Characterization of the Durability of Super-Hydrophobic Surfaces Produced by Nanoparticle Vapor Deposition

Tuesday, October 18, 2011: 9:54 AM
M100 F (Minneapolis Convention Center)
Md. A Mahmud1, Jeff Chinn2, Christopher B. Roberts3, William R. Ashurst4 and Wanda Jones2, (1)Chemical Engineering, Auburn University, Auburn University, AL, (2)Integrated Surface Technologies (IST), Menlo Park, CA, (3)Department of Chemical Engineering, Auburn University, Auburn University, AL, (4)Chemical Engineering, Auburn University, Auburn, AL

Characterization of durability of super-hydrophobic surfaces produced by nanoparticles vapor deposition.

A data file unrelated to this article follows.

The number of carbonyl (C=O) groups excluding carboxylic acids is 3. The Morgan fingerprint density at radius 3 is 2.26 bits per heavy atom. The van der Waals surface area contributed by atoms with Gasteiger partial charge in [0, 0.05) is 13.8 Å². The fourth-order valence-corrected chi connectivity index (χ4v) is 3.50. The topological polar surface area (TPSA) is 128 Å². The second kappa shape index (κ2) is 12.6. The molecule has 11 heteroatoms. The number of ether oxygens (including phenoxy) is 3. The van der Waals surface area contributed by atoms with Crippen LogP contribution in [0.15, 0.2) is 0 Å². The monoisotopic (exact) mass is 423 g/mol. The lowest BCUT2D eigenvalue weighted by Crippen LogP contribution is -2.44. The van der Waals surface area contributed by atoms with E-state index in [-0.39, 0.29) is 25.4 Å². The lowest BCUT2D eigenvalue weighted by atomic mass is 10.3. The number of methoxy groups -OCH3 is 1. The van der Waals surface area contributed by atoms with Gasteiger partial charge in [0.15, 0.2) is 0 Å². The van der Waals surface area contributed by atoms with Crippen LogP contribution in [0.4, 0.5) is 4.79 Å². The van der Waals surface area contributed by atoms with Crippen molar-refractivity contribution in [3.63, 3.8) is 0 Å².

One of the main reasons for early failure of personal electronic gadgets is stiction of water droplets to circuit boards within the equipment. To mitigate this problem, a number of super-hydrophobic films were deposited on silicon wafers produced by different vapor deposition techniques and were tested for their durability. These coated wafers were subjected to a gravity driven water jet as a means of examining the durability of the nanoparticles coating, and the contact angle of the eroded films were measured by contact angle goniometry. Static contact angles above 1600 are classified as super-hydrophobic. As such the time to failure for the films from the water erosion tests was determined as the time at which the static contact angle fell below 1600. The properties which make the surfaces super-hydrophobic and the degree of durability of the coatings were characterized by surface imaging techniques such as Atomic Force Microscopy (AFM), Scanning Electron Microscopy (SEM). Based on these findings, the effects of  surface roughness and surface coverage on the durability of the super-hydrophobic films will be discussed.

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